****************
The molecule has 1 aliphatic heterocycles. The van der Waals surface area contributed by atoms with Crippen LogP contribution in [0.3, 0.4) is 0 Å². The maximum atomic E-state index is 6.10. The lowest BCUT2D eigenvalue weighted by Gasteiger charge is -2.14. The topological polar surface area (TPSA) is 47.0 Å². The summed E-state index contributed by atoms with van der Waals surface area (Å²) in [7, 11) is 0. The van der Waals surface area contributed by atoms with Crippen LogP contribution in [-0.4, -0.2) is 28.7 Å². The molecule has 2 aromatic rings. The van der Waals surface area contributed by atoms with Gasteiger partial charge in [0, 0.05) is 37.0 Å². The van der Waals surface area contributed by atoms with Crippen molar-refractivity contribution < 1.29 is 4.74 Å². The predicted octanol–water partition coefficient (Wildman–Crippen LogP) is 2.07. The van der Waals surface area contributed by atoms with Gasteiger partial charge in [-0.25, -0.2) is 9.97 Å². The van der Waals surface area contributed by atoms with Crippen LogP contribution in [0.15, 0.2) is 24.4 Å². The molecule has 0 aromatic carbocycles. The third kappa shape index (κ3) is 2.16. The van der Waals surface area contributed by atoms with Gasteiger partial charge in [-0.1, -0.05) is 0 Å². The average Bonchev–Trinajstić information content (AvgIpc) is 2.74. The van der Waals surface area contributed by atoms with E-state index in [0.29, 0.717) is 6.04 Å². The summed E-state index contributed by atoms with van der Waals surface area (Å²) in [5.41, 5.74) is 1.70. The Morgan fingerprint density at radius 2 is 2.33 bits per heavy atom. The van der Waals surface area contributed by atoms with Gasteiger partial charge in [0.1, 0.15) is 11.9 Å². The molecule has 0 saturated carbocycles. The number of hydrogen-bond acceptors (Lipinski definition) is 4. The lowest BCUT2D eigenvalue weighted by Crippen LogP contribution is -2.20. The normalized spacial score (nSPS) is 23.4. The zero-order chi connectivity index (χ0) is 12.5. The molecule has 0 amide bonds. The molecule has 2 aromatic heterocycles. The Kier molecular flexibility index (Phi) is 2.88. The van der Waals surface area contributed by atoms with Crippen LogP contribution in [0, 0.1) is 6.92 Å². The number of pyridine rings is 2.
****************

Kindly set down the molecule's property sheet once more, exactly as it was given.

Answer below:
The molecule has 1 aliphatic heterocycles. The van der Waals surface area contributed by atoms with Crippen LogP contribution in [0.3, 0.4) is 0 Å². The maximum atomic E-state index is 6.10. The lowest BCUT2D eigenvalue weighted by Gasteiger charge is -2.14. The topological polar surface area (TPSA) is 47.0 Å². The summed E-state index contributed by atoms with van der Waals surface area (Å²) in [7, 11) is 0. The van der Waals surface area contributed by atoms with Crippen LogP contribution in [-0.4, -0.2) is 28.7 Å². The molecule has 2 aromatic rings. The van der Waals surface area contributed by atoms with Gasteiger partial charge in [0, 0.05) is 37.0 Å². The van der Waals surface area contributed by atoms with Crippen molar-refractivity contribution < 1.29 is 4.74 Å². The predicted octanol–water partition coefficient (Wildman–Crippen LogP) is 2.07. The van der Waals surface area contributed by atoms with Gasteiger partial charge in [-0.25, -0.2) is 9.97 Å². The van der Waals surface area contributed by atoms with Crippen LogP contribution in [0.15, 0.2) is 24.4 Å². The molecule has 0 aromatic carbocycles. The third kappa shape index (κ3) is 2.16. The van der Waals surface area contributed by atoms with Gasteiger partial charge in [-0.1, -0.05) is 0 Å². The average Bonchev–Trinajstić information content (AvgIpc) is 2.74. The van der Waals surface area contributed by atoms with E-state index in [0.29, 0.717) is 6.04 Å². The summed E-state index contributed by atoms with van der Waals surface area (Å²) in [5.41, 5.74) is 1.70. The Morgan fingerprint density at radius 2 is 2.33 bits per heavy atom. The van der Waals surface area contributed by atoms with Gasteiger partial charge in [0.1, 0.15) is 11.9 Å². The molecule has 0 saturated carbocycles. The number of hydrogen-bond acceptors (Lipinski definition) is 4. The lowest BCUT2D eigenvalue weighted by Crippen LogP contribution is -2.20. The normalized spacial score (nSPS) is 23.4. The zero-order chi connectivity index (χ0) is 12.5. The molecule has 0 amide bonds. The molecule has 2 aromatic heterocycles. The Kier molecular flexibility index (Phi) is 2.88. The van der Waals surface area contributed by atoms with Crippen LogP contribution in [0, 0.1) is 6.92 Å². The number of pyridine rings is 2.